This morning we cruised into Lambala Bay on the southern side of Lambata Island to visit the Lamalera whaling village. In fact, when we came ashore there was a huge skull of a whale that had been caught three weeks earlier. It had been picked clean and throughout the village there were various assortments of unidentifiable meat drying in the sun.....
We were greeted ceremoniously by the fishermen in traditional garb, and then entertained with dances and songs about catching whales and barter exchange of cloth for other goods. This part of the island does not support much agriculture so the whole village of around 2000 people are reliant on the success of the fishing boats. They catch fish including large tuna, manta ray, dolphins and hopefully whales. A whale can feed the whole village whereas smaller catches only feed the families of those directly involved with the catch.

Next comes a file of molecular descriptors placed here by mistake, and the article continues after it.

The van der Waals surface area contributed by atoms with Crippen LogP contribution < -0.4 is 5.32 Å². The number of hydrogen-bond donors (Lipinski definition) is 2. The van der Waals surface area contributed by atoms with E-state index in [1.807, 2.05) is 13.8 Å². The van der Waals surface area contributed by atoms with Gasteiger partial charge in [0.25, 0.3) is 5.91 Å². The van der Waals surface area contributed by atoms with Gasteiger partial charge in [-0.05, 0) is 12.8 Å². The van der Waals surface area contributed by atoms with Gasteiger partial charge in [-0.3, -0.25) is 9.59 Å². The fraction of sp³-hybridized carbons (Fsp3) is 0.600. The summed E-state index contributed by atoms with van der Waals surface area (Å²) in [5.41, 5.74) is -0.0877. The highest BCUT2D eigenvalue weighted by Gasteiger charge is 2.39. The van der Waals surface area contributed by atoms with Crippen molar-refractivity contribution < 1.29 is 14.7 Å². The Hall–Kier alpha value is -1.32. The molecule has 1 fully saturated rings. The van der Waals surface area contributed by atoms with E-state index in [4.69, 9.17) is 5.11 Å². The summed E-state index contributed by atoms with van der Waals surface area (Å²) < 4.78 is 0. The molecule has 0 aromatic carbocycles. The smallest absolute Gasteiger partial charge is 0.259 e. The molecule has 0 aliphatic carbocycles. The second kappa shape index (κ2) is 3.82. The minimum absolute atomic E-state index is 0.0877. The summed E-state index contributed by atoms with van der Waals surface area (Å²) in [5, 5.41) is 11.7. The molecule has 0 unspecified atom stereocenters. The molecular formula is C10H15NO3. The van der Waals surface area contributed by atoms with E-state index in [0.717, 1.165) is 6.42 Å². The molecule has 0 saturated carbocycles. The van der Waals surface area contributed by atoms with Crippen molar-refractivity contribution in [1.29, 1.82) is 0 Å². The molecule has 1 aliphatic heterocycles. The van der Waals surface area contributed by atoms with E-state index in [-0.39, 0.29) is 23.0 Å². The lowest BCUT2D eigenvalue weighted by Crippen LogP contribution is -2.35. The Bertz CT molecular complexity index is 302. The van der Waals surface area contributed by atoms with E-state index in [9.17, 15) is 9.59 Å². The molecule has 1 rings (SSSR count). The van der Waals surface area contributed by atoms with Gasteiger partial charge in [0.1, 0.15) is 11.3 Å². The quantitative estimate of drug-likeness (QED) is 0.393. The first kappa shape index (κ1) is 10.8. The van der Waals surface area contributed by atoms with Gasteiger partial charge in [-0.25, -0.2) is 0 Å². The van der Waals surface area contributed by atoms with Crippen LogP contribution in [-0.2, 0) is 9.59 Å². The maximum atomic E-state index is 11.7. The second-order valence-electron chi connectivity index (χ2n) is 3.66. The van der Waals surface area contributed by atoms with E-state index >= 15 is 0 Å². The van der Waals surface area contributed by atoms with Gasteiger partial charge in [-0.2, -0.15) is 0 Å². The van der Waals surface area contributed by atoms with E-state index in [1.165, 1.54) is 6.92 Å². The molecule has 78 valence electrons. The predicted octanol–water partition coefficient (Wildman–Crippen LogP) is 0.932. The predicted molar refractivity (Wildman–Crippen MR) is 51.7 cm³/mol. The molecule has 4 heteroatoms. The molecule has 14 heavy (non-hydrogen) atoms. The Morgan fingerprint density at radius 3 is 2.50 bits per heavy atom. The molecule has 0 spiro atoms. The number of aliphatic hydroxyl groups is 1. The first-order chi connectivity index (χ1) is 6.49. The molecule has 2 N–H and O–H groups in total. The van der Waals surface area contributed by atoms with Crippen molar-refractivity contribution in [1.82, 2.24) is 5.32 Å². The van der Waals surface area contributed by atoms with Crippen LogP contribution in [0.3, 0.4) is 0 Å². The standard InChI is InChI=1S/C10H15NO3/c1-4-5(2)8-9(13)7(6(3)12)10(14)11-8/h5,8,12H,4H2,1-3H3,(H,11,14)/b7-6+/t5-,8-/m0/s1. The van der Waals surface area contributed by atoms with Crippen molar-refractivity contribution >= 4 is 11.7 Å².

Whale meat drying in the sun was a common sight around the village.
Women were also selling shells, teeth from whales and dolphins, as wells as whale vertebrae as stools and other bones as spindles and swifts etc.
This was also the first time I had seen naturally dyed yarns for sale in indigo, morinda and other colours.
The women weave kewatek ikat sarong dyed with multiple applications of natural dyes.
Here I am with Ibu Agnes who wove this scarf which I had bought from her.
This is Ibu Marie and Ibu Elisabet from Lamalera. Ibu Elisabet was selling a Sikka cloth which could have made its way to Lamalera through exchange.
In the afternoon we took a bus up to visit a local school and church with an amazing view over the village.